Michael A. Stecker


Charlie Warren
Lebanon, TN

Contact information

I am the managing editor of Amateur Astronomy Magazine.  My interest in astronomy started when I was about ten years old and my father taught me the fundamentals of celestial navigation with sextant and nautical charts while cruising in the Bahamas and Virgin islands. At night I remember lying on the deck and looking up into inky black skies as my mother traced the outline of constellations and recited mythological lore. My interest piqued and faded during my early adult years, and like many was rekindled by Carl Sagan’s Cosmos series and later Comet Hyakutake, which inspired me to acquire my first serious telescope. However, it was not until shortly after my wife purchased a “GoTo” scope for my birthday (an act she probably regrets now), that my interest rapidly advanced to the obsessive stage.

Astronomy Tale
When I lived in Dallas, I frequently imaged from a very remote area of Copper Breaks State Park in the panhandle of Texas. One clear night in early Spring I was well into an imaging session about 2:30 AM. I was enjoying the tranquil beauty of this remote site and only half listening to the hypnotic sounds of the packs of hyenas in the distant brush. It suddenly occurred to me that the sounds were coming progressively closer, and from all sides. Taking a quick inventory of potential defensive weapons, I realized my vulnerability. I was not desperate enough to start throwing Nagler eyepieces, but my battery pack was being considered. A thrashing in the dark brush about 40 yards away made me reconsider and sent me sprinting for the refuge of my car. With little concern for my dark adaptation, I cranked the engine and hit the headlights. I could only make out a pair of glowing eyes. The next day the park ranger informed that there had been a mountain lion sighted in the area, which did not make me feel much better. I never did identify this intruder, but tracks suggested something smaller than a mountain lion. This was the first, but certainly not the last of my late night encounters, which have included wild pigs, skunks, raccoons and possums.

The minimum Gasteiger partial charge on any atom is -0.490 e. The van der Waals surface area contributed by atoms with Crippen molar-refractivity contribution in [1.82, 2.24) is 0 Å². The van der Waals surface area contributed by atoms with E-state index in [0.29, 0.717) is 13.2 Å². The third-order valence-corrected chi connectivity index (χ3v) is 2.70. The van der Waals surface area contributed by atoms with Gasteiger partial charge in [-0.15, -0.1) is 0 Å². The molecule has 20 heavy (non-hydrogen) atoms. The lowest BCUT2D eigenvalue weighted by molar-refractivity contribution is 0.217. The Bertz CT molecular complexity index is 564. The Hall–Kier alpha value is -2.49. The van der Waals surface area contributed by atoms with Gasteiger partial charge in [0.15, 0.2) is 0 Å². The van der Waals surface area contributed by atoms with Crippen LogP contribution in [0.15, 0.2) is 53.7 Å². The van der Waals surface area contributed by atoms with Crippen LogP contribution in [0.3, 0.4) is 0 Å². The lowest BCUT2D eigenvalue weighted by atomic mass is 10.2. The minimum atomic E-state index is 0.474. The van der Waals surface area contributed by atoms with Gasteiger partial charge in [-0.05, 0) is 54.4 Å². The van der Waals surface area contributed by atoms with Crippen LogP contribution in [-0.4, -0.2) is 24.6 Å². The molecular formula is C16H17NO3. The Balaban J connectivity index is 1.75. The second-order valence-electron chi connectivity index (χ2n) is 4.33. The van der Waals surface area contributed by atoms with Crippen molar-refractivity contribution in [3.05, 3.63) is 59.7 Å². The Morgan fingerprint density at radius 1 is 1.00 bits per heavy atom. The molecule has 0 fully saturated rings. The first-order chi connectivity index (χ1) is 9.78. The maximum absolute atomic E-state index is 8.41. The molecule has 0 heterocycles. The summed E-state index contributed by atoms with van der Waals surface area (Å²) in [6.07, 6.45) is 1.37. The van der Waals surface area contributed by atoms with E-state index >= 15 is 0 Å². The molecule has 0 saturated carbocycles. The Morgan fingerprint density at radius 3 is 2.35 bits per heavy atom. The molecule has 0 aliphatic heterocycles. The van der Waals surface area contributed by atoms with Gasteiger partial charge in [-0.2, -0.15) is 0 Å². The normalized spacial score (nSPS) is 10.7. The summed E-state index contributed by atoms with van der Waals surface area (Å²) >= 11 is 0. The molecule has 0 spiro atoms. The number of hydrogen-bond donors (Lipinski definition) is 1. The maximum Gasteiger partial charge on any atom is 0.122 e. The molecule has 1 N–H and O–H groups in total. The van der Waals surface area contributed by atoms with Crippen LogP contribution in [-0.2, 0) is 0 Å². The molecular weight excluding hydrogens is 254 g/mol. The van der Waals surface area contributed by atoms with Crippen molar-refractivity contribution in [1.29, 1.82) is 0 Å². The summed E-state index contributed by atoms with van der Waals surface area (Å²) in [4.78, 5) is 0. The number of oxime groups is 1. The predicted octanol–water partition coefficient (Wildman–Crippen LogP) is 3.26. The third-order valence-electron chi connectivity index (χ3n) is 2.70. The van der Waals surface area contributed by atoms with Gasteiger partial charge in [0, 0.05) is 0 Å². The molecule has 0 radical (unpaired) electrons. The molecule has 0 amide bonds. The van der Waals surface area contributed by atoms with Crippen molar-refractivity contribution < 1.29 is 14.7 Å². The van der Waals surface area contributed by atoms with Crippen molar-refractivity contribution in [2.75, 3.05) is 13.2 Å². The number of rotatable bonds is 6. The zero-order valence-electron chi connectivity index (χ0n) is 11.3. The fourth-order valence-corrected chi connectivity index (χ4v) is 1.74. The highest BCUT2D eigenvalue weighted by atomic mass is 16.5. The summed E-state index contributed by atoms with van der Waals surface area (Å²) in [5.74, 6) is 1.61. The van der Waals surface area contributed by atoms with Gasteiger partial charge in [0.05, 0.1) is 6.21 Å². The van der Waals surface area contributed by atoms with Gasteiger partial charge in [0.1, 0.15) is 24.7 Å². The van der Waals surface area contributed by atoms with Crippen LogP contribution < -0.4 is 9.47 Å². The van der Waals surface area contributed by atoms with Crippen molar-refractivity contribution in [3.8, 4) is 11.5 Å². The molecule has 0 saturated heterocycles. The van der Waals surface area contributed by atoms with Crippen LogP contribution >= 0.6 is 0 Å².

Areas of interest
Deep Sky and narrowband imaging

Astrophotography publications
Amateur Astronomy, The American Astronomer, Several astronomy society publications including The Cape Observer (S Africa), Treasure Coast, Utah Skies

Observing site
Home site
My home observing site is my side yard in Lebanon, TN (Lat 36.33 N, Long 86.37 W)
Remote site
Chiefland Astronomy Village, Florida

Astronomical Equipment
My new primary imaging scope is an 8" Intes Micro Alter M806 F/6 Maksutov/Cassegrain astrograph.
I still use the Tak FS60c for widefield and a Stellarvue SV 102 f/6.9 refractor for middle focal length shots.

CCD and cameras
Starlight Xpress SXV-H9 with MX-5 guider, low lux security cams, Olympus OM-1 and Cannon DSLR

Maxim DL, Desktop Universe, AstroArt, Starry Night Pro 5, Photoshop CS, NEAT Image


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